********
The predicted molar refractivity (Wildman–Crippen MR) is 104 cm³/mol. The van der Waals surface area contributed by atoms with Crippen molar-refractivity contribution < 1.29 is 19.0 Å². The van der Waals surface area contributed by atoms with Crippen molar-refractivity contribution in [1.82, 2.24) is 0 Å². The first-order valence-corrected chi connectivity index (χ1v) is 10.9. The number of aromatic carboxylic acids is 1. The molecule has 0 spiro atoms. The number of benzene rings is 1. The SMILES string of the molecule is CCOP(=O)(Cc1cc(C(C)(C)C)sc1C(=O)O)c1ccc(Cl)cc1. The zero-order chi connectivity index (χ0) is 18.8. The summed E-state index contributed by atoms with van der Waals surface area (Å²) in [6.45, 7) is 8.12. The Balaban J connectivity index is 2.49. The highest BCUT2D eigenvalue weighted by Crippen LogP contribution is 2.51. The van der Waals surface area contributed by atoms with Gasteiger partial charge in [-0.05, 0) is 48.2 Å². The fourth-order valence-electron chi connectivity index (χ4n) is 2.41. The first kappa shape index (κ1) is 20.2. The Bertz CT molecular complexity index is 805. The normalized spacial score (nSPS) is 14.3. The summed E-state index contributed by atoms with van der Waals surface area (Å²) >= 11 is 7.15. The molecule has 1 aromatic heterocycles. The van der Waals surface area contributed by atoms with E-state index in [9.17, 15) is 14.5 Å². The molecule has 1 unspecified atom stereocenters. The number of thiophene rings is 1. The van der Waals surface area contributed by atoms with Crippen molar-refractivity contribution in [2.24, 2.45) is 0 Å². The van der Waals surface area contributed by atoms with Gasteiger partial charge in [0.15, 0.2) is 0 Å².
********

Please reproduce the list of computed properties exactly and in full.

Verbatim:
The predicted molar refractivity (Wildman–Crippen MR) is 104 cm³/mol. The van der Waals surface area contributed by atoms with Crippen molar-refractivity contribution < 1.29 is 19.0 Å². The van der Waals surface area contributed by atoms with Crippen molar-refractivity contribution in [1.82, 2.24) is 0 Å². The first-order valence-corrected chi connectivity index (χ1v) is 10.9. The number of aromatic carboxylic acids is 1. The molecule has 0 spiro atoms. The number of benzene rings is 1. The SMILES string of the molecule is CCOP(=O)(Cc1cc(C(C)(C)C)sc1C(=O)O)c1ccc(Cl)cc1. The zero-order chi connectivity index (χ0) is 18.8. The summed E-state index contributed by atoms with van der Waals surface area (Å²) in [6.45, 7) is 8.12. The Balaban J connectivity index is 2.49. The highest BCUT2D eigenvalue weighted by Crippen LogP contribution is 2.51. The van der Waals surface area contributed by atoms with Gasteiger partial charge in [-0.05, 0) is 48.2 Å². The fourth-order valence-electron chi connectivity index (χ4n) is 2.41. The first kappa shape index (κ1) is 20.2. The Bertz CT molecular complexity index is 805. The normalized spacial score (nSPS) is 14.3. The summed E-state index contributed by atoms with van der Waals surface area (Å²) >= 11 is 7.15. The molecule has 1 aromatic heterocycles. The van der Waals surface area contributed by atoms with E-state index in [9.17, 15) is 14.5 Å². The molecule has 1 unspecified atom stereocenters. The number of thiophene rings is 1. The van der Waals surface area contributed by atoms with Crippen molar-refractivity contribution in [2.24, 2.45) is 0 Å². The van der Waals surface area contributed by atoms with Gasteiger partial charge in [0.15, 0.2) is 0 Å².